Two groups doing groundbreaking work in peace education are the International Institute on Peace Education, now in its 30th year, and the International Peace Research Association. Both are revealing the underlying principles and processes of educating to live in right relationship at all levels from personal to ecological. They foster the development of a personal skill set that encourages our attitudes and behaviors to truly reflect such values as cooperation, sharing, empathy, mutual respect, goodwill, loving understanding, nonviolent conflict resolution and sustainable stewardship of Earth’s ecosystems.
At the university level, there are currently more than 400 peacebuilding programs around the world, and we are beginning to celebrate the emergence of individuals with doctoral degrees in peace studies and conflict transformation. Yes, we now have dotors of peacebuilding.
Imagine a world in which the focus of education is right relationship with self, others and the world around us—a world in which we educate ourselves to think, communicate, and act in accordance with principles and processes of health, sustainability, peace and justice. David Smith, with the United States Institute for Peace, just released the book Peacebuilding in Community Colleges, offering a cutting-edge look at this emerging field.
On a local level, the River Phoenix Center for Peacebuilding (RPCP) in Gainesville, Florida, US, is developing an emergent cocreative design process. It is a local grassroots collaborative effort. The center uses a comprehensive approach inclusive of all sectors of society around a common goal: Working together to build a safe community. Everyone learns to resolve conflict through healthy communication in relationships, thus breaking the cycle of violence. One of the essential ingredients is restorative practices. Programs address social-emotional intelligence for youth, communication and self-esteem, and the group is working with schools, law enforcement, university, businesses, the faith community and health providers. RPCP is working to make a translatable process model that can roll out to other communities seeking to live in a healthy culture of peace, safety and sustainability.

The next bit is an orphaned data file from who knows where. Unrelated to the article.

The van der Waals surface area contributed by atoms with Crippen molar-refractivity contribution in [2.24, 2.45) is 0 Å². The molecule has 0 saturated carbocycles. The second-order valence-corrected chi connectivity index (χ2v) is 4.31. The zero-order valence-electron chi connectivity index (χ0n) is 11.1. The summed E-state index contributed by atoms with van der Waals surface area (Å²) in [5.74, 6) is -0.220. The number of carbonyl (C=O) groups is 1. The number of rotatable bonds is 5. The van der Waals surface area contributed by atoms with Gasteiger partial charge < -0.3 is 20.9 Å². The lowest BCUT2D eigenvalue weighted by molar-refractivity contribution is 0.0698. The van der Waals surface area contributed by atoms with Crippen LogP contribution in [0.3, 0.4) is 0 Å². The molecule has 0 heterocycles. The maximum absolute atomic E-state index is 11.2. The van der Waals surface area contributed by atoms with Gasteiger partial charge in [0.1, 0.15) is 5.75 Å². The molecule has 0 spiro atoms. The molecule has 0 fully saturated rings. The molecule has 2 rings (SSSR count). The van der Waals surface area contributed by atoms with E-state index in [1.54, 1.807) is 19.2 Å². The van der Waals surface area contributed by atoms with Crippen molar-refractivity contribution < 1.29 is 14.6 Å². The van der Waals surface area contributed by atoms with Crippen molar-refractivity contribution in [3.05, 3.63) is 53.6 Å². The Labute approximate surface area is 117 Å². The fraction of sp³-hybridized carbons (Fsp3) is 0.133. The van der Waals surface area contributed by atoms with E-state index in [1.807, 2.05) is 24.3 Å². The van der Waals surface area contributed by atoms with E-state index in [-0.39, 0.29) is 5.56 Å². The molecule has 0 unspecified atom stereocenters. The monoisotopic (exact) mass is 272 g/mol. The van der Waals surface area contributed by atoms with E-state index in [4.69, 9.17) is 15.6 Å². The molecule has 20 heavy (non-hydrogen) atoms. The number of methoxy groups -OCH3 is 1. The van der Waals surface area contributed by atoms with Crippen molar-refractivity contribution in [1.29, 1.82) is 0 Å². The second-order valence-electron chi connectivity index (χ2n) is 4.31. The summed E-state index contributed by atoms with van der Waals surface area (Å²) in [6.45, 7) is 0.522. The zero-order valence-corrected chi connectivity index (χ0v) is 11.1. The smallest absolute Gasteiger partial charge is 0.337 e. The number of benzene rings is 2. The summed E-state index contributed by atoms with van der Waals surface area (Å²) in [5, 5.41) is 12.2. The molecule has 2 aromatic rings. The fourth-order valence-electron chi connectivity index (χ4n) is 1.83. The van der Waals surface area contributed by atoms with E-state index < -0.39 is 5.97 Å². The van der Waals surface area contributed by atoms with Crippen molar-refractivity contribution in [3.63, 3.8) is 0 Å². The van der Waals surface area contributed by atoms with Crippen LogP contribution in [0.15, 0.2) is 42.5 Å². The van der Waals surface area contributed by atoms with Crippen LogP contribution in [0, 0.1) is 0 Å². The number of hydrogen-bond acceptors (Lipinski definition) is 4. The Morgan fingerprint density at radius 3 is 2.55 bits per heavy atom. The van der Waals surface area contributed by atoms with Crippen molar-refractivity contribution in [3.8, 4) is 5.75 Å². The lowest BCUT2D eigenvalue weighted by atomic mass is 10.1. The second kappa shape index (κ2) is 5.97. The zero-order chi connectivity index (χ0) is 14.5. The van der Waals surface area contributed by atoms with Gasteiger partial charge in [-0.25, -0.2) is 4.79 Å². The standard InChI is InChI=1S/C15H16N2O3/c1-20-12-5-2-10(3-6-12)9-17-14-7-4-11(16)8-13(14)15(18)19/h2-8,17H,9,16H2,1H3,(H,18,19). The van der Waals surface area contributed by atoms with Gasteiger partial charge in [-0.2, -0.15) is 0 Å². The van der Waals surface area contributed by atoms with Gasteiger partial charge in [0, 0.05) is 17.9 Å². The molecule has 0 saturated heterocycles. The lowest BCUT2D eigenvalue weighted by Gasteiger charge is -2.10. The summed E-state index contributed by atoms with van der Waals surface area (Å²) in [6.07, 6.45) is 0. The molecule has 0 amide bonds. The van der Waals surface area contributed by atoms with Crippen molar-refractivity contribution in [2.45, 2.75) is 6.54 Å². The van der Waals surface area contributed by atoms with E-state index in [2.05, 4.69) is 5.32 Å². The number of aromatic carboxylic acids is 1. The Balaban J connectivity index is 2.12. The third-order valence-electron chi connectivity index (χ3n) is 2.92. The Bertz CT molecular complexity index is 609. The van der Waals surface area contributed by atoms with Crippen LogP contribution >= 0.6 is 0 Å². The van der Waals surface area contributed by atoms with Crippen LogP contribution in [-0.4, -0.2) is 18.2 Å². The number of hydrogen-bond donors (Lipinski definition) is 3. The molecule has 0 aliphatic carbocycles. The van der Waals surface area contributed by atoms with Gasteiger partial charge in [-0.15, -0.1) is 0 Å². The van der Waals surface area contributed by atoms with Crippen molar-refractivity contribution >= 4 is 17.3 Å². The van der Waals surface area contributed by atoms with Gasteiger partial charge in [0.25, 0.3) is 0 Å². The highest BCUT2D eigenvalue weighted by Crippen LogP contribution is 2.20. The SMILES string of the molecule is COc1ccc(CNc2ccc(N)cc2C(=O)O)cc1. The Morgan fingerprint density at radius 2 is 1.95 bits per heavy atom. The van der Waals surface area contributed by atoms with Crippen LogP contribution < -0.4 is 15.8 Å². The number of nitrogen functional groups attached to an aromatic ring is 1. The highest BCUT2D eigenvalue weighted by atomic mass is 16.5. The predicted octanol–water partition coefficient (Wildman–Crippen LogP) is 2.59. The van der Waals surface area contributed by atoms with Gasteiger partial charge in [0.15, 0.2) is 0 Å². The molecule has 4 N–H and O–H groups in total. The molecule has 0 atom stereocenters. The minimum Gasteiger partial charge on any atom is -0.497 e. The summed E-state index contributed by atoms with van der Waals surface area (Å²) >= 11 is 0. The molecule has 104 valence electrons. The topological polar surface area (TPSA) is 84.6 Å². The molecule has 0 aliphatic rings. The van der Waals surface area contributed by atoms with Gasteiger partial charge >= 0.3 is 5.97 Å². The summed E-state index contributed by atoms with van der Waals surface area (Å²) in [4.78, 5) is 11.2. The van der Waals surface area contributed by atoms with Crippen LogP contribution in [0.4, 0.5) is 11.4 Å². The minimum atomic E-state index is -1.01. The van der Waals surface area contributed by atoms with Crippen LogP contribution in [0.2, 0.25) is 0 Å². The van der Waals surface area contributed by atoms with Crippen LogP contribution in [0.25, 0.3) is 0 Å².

The year 2013 is already proving to be the turning point for us as a global family. In this moment of global connectivity and recognition of our interconnectedness, there are innumerable collaborative initiatives. Kosmos Journal tells this story well, particularly through the series on the Global Commons. A few examples follow.
Visit www.wiser.org as it “helps the global movement of people and organizations working toward social justice, indigenous rights, and environmental stewardship” or www.350.org, and you will see an ever increasing number of activities and events. Hundreds of thousands of individuals and groups are working towards a better world—a world that works for everyone, a world of dynamic peace and sustainability, a synergistic peace system.